● Cryptocurrency Open Patent Alliance (COPA) gains new members: Square Crypto announced on Twitter that several new organizations joined this alliance to prevent patents from being abused to prevent innovation and adoption of cryptocurrency technology. We join many others in thanking all the current members of COPA: ARK.io, Bithyve, Blockchain Commons, Blockstack, Blockstream, Carnes Validadas, Cloudeya Ltd., Coinbase, Foundation Devices, Horizontal Systems, Kraken, Mercury Cash, Protocol Labs, Request Network, SatoshiLabs, Square, Transparent Systems, and VerifyChain.
● Minsc adds new features: a recent release of this policy language and compiler adds support for several new data types: pubkeys, hashes, polices, miniscript, descriptors, addresses, and networks. It also adds new functions for conversions:
address(). Here’s an example taken from the project’s website that uses a specified public key, as a BIP32 extended public key with derivation path, and several conversion functions, returning the set of data specified on the final line:
$alice = xpub68Gmy5EdvgibQVfPdqkBBCHxA5htiqg55crXYuXoQRKfDBFA1WEjWgP6LHhwBZeNK1VTsfTFUHCdrfp1bgwQ9xv5ski8PX9rL2dZXvgGDnw/9/0; $policy = pk($alice/1/3) && older(1 month); $miniscript = miniscript($policy); // compile policy to miniscript $descriptor = wsh($miniscript); // wrap with a p2wsh descriptor $address = address($descriptor); // generate the address [ $policy, $miniscript, $descriptor, $address ]
Bitcoin Core PR Review Club
In this monthly section, we summarize a recent Bitcoin Core PR Review Club meeting, highlighting some of the important questions and answers. Click on a question below to see a summary of the answer from the meeting.
Periodically make block-relay connections and sync headers is a PR (#19858) by Suhas Daftuar to make eclipse attacks more difficult by adding a new method for finding high quality peers. The proposal opens an outbound connection every five minutes on average to a new peer and syncs headers with it. If the peer tells the node about new blocks, the node disconnects an existing block-relay-only peer and gives that connection slot to the new peer. This would raise the cost to an attacker to sustain a partitioning attack against a node because, as long as the node has at least one honest peer in its peer address manager (addrman), it should always eventually find the valid chain with the most work.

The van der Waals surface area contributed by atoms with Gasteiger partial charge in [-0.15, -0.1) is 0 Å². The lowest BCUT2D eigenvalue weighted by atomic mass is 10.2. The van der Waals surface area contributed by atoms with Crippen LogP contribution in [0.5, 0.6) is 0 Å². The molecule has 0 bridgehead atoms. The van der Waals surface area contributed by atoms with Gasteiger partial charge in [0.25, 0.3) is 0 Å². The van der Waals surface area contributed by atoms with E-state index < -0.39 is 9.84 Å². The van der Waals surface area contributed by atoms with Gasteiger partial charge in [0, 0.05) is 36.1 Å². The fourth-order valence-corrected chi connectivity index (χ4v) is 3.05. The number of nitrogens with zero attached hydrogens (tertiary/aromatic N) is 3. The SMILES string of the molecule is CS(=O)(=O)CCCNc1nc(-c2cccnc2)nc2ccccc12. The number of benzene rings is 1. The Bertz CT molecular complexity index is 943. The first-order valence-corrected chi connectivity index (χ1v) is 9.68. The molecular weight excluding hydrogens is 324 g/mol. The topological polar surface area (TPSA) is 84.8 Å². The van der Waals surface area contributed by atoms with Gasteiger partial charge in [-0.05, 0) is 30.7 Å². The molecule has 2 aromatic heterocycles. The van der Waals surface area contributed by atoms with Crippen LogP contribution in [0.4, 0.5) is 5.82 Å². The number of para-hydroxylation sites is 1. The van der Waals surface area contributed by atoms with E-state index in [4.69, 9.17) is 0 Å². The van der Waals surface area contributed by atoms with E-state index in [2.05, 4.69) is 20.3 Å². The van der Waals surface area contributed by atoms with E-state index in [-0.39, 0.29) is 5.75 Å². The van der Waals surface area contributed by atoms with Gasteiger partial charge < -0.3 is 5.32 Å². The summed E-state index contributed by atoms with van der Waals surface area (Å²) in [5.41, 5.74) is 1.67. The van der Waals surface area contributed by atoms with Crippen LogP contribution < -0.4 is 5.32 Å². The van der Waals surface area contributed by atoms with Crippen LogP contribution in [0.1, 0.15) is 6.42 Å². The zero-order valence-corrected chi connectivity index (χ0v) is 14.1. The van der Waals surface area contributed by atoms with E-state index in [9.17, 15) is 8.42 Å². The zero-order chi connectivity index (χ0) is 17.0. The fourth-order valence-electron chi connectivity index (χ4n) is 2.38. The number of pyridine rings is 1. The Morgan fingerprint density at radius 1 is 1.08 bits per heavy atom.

Most of the discussion focused on understanding the proposed change.
What are block-relay-only connections?
Block-relay-only connections are a type of connection introduced in Bitcoin Core #15759 that relays blocks but not transactions or the IP addresses of potential peers.
Are block-relay-only connections less observable than full-relay connections?
Yes, full-relay connections gossip transactions and addresses, which can reveal information about the network topology and be used by a spy to map connections. ➚
Describe a scenario in which periodic block-relay-only connections could help prevent an attack?
When a node has been eclipsed but its addrman still has honest addresses in it. ➚
What happens if we learn about new blocks when opening one of these new block-relay-only connections?
If we learn of a new block, we would rotate out an existing next-youngest block-relay-only peer in favor of the new peer. ➚
Beyond individual node resistance to eclipse attacks, how could this behavior potentially benefit the whole network?
Periodically connecting to new peers to sync tips should help bridge the entire network via more frequent connections and therefore more edges to the network graph, providing more security against partitioning attacks. ➚
Releases and release candidates
New releases and release candidates for popular Bitcoin infrastructure projects. Please consider upgrading to new releases or helping to test release candidates.
- ● Bitcoin Core 0.21.0rc2 is a release candidate for the next major version of this full node implementation and its associated wallet and other software.